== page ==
No Data charges: Even though VoLTE utilizes the network’s data channel, most of the VoLTE services are charged on your regular voice plan rather than the data plan. So even if you have a zero data balance, you would be able to make a VoLTE call.

Is VoLTE the future of telecommunications?

VoLTE effectively renders the older GSM or CDMA based voice technologies obsolete, and maybe the day is not far when VoLTE will completely replace the traditional GSM and CDMA based voice call services. But it depends on several factors like network coverage by wireless carriers, availability of supported devices, user adaptability, etc.

For now, VoLTE suffers from the following setbacks:

Dropped calls: VoLTE requires both the caller and the callee to be within the LTE network coverage. If either of the persons are not in LTE coverage, the call would be switched to the GSM/CDMA standard on their end. But during a VoLTE call, if either of them leaves LTE coverage, or if LTE signal is too weak, the call might be dropped.

Device limitations: Not all mobile devices available in the market today are VoLTE capable. Although, most new smartphones nowadays include VoLTE support.

Carrier Limitations: Only a few wireless carriers around the world have started offering VoLTE services. Even for those supporting VoLTE, carrier interoperability is limited. Some wireless carriers which offer VoLTE services only allow VoLTE calls to be made within the same carrier. That means, a person using a VoLTE capable smartphone on VoLTE supported network A, may not be able to make a VoLTE call to another person on VoLTE supported network B.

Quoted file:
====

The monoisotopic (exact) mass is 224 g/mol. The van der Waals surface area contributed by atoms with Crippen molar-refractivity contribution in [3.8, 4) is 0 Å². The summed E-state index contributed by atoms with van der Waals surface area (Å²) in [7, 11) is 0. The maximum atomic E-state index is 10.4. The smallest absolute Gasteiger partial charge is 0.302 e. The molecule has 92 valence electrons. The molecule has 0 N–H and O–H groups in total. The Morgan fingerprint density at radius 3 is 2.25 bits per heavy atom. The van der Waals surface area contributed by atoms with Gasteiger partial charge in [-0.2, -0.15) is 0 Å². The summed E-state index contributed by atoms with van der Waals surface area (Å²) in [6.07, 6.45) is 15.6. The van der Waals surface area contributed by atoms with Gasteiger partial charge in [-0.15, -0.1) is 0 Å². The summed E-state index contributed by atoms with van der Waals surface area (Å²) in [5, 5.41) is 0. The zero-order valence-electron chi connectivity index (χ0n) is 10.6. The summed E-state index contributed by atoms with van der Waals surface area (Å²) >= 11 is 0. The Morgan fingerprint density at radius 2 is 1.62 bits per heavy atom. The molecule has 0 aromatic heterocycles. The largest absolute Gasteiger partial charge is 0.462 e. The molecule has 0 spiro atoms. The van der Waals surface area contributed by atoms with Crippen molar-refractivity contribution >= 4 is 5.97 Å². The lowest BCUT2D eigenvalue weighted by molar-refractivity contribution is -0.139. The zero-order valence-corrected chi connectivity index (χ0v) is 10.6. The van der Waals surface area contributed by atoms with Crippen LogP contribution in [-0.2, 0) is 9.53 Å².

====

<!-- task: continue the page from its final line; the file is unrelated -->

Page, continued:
Pricing changes: Since voice and data are both transmitted as data packets, it could introduce some changes in the way operators charge for voice as well as for other data services.

In future, though, most of these limitations should be overcome. As more wireless operators support VoLTE and expand their services, we can expect seamless LTE coverage in most parts of the world over the next few years. Dropped calls won’t be an issue, and carrier interoperability will no longer be a major barrier. And you would be able to experience higher quality calls and enjoy faster downloads on your LTE network simultaneously.